Before the ideation of title insurance, purchasing real estate in the United States was a risky endeavor. In 1876, the first title insurance company was formed and its mission was to protect “the purchasers of real estate and mortgages against losses from defective title, liens and encumbrances.”

Prior to the existence of title insurance, property sellers would establish their right of title to a property based on scarce public records. The title would need to be manually cleared of any liens that were discovered or encumbrances that prevented them from selling the home. With limited resources and no insurance backing, the risk of a new property buyer losing a property due to unresolved issues was still significant.  Additionally, if an unresolved issue arose, the harmed buyer or lender would have to collect damages from the seller for their errors, which was difficult and costly.

What Does Title Insurance Protect Against?

Title insurance provides protections for both the property buyer and also the mortgage lender that is involved in a real estate transaction. Examples of risks covered by title insurance include:

  • Unpaid taxes
  • Forgeries or fraud
  • Undisclosed or missing heirs
  • Unpaid judgments or liens
  • Undisclosed second mortgages
  • Mistakes in recording legal documents

Lender’s Policy vs Owner's Policy

The mortgage lender requires the homebuyer to pay for lender’s title insurance coverage when purchasing a home via a mortgage. If you buy a property with cash, a lender policy is not required since there is not bank involved.

With a Lender's policy, the mortgage company is protected against potential losses equivalent to the total loan value. Owner’s title insurance is optional and is paid as a one-time fee at closing.

Who Pays for Title Insurance?

The lender's policy and the owner's title policy are both paid for by the home buyer.

The owner's title policy protects the homebuyer from claims against the title that predate the purchase of the property. If you encountered any legal fees defending your title to your newly purchased land, those fees would be covered by Owner's title insurance.

Do You Need an Owner's Policy?

Title "flaws" are generally found during the title search by the closing attorney or title company, which makes subsequent claims rare. Which makes the purchase of title insurance more of a "peace of mind" policy.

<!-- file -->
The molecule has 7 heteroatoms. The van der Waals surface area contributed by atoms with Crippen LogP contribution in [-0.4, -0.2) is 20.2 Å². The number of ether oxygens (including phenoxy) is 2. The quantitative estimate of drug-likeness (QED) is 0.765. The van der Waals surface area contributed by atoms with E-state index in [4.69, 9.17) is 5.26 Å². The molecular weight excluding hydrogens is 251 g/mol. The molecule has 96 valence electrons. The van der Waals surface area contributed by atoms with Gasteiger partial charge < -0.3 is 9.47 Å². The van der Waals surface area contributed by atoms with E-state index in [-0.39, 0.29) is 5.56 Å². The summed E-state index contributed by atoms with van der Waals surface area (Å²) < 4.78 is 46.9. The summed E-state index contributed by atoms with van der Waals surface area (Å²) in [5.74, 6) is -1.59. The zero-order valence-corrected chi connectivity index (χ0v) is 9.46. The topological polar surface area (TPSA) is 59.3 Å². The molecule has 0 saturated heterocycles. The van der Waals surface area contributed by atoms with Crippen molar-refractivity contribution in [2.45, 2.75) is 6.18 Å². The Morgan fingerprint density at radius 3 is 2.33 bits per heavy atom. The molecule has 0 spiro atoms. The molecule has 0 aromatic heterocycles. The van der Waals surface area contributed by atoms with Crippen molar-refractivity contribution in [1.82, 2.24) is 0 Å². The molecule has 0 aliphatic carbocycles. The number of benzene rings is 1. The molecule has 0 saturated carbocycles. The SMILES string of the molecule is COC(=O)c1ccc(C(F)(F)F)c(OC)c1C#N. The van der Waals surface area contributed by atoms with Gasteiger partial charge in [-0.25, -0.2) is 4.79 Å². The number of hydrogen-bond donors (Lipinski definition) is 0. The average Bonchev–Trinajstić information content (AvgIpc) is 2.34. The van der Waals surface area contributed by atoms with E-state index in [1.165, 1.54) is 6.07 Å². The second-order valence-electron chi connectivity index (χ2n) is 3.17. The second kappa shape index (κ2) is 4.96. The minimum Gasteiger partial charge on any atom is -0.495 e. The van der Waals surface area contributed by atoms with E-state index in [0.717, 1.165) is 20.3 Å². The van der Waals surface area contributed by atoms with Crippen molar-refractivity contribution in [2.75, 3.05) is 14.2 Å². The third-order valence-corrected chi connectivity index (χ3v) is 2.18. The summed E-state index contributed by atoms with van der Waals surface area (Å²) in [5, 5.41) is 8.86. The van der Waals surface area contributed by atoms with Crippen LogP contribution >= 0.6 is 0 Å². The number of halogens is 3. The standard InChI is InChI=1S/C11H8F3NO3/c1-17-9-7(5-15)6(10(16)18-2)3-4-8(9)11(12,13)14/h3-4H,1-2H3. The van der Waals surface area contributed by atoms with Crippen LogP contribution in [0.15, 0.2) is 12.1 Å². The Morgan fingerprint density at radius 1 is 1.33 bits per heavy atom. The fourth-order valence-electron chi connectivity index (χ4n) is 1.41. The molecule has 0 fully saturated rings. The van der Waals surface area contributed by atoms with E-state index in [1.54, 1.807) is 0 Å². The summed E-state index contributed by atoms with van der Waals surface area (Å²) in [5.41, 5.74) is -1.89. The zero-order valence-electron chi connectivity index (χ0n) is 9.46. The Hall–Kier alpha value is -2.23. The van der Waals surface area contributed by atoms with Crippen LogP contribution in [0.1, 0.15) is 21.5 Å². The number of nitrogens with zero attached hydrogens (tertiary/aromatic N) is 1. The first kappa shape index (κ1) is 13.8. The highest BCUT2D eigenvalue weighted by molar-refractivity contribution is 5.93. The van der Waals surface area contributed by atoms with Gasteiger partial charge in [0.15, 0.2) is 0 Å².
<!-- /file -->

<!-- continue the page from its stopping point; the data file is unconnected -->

Despite this, most homebuyers do end up purchasing title insurance from large title underwriters that partner with their closing attorney. Examples of common underwriters include First American, Fidelity National, Old Republic and Stewart Title.

How about title insurance for a newly built house? The most common scenario when a homebuyer opts to not purchase an owner's title policy is with a new construction property in a large development. That's because large builders like Lennar, Pulte and DR Horton typically de-risk much of the boundary dispute issues that may be surfaced and also rarely use subcontractors - which are one of the main source of liens.

Lowering the Price of Owner's Title Insurance

If you're considering declining coverage due to the cost, you might instead opt for a lower cover tier in order to save money.

For example, several of the large title insurance underwriters offer two or more tiers of covered - often referred to as "Basic" or "Enhanced" policies.  You can think of this as car insurance or healthcare insurance. Advanced covered results in a higher premium when you buy health or auto insurance. The same can be said for Owner's title insurance.

After you go under contract on the purchase of a home, but prior to the closing, ask the title company or closing attorney what options exist. Occasionally, the closing attorney or title company will discourage you to buying the lower tier coverage. This happens for two reasons: 1) This is a revenue channel for them. By accepting a lower coverage tier, they make less money on your closing. 2) It's safer for them (and you) to buy the higher tier coverage.

Conclusion

Buying a home involves a lot of different costs - including taxes, lender fees, settlement charges and various forms of insurance. Talk with your agent and closing attorney about different options for title insurance and find the right balance of peace of mind and cost savings.